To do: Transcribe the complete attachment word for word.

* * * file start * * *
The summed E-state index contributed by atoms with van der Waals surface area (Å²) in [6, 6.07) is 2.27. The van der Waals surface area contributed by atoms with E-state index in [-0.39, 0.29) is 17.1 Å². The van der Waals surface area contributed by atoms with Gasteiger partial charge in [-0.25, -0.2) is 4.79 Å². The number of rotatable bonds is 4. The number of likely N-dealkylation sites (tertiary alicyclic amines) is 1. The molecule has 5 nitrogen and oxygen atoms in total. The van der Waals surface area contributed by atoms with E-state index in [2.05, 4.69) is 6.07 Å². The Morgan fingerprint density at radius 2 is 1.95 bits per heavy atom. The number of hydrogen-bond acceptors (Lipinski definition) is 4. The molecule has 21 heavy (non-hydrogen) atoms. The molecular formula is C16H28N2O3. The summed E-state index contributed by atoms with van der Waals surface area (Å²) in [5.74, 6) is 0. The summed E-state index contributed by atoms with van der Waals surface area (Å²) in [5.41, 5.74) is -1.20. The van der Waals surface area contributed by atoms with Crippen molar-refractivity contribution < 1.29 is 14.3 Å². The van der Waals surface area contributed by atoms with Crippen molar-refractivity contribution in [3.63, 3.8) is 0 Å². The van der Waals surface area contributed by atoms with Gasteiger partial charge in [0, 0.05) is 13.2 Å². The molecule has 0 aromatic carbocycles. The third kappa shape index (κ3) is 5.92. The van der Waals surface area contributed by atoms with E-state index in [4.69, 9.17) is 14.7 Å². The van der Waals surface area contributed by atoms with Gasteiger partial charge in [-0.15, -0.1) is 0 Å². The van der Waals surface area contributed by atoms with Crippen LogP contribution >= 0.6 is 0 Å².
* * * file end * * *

The summed E-state index contributed by atoms with van der Waals surface area (Å²) in [6, 6.07) is 2.27. The van der Waals surface area contributed by atoms with E-state index in [-0.39, 0.29) is 17.1 Å². The van der Waals surface area contributed by atoms with Gasteiger partial charge in [-0.25, -0.2) is 4.79 Å². The number of rotatable bonds is 4. The number of likely N-dealkylation sites (tertiary alicyclic amines) is 1. The molecule has 5 nitrogen and oxygen atoms in total. The van der Waals surface area contributed by atoms with E-state index in [2.05, 4.69) is 6.07 Å². The Morgan fingerprint density at radius 2 is 1.95 bits per heavy atom. The number of hydrogen-bond acceptors (Lipinski definition) is 4. The molecule has 21 heavy (non-hydrogen) atoms. The molecular formula is C16H28N2O3. The summed E-state index contributed by atoms with van der Waals surface area (Å²) in [5.74, 6) is 0. The summed E-state index contributed by atoms with van der Waals surface area (Å²) in [5.41, 5.74) is -1.20. The van der Waals surface area contributed by atoms with Crippen molar-refractivity contribution < 1.29 is 14.3 Å². The van der Waals surface area contributed by atoms with Crippen molar-refractivity contribution in [3.63, 3.8) is 0 Å². The van der Waals surface area contributed by atoms with Gasteiger partial charge in [0, 0.05) is 13.2 Å². The molecule has 0 aromatic carbocycles. The third kappa shape index (κ3) is 5.92. The van der Waals surface area contributed by atoms with E-state index in [4.69, 9.17) is 14.7 Å². The van der Waals surface area contributed by atoms with Gasteiger partial charge in [-0.15, -0.1) is 0 Å². The van der Waals surface area contributed by atoms with Crippen LogP contribution >= 0.6 is 0 Å².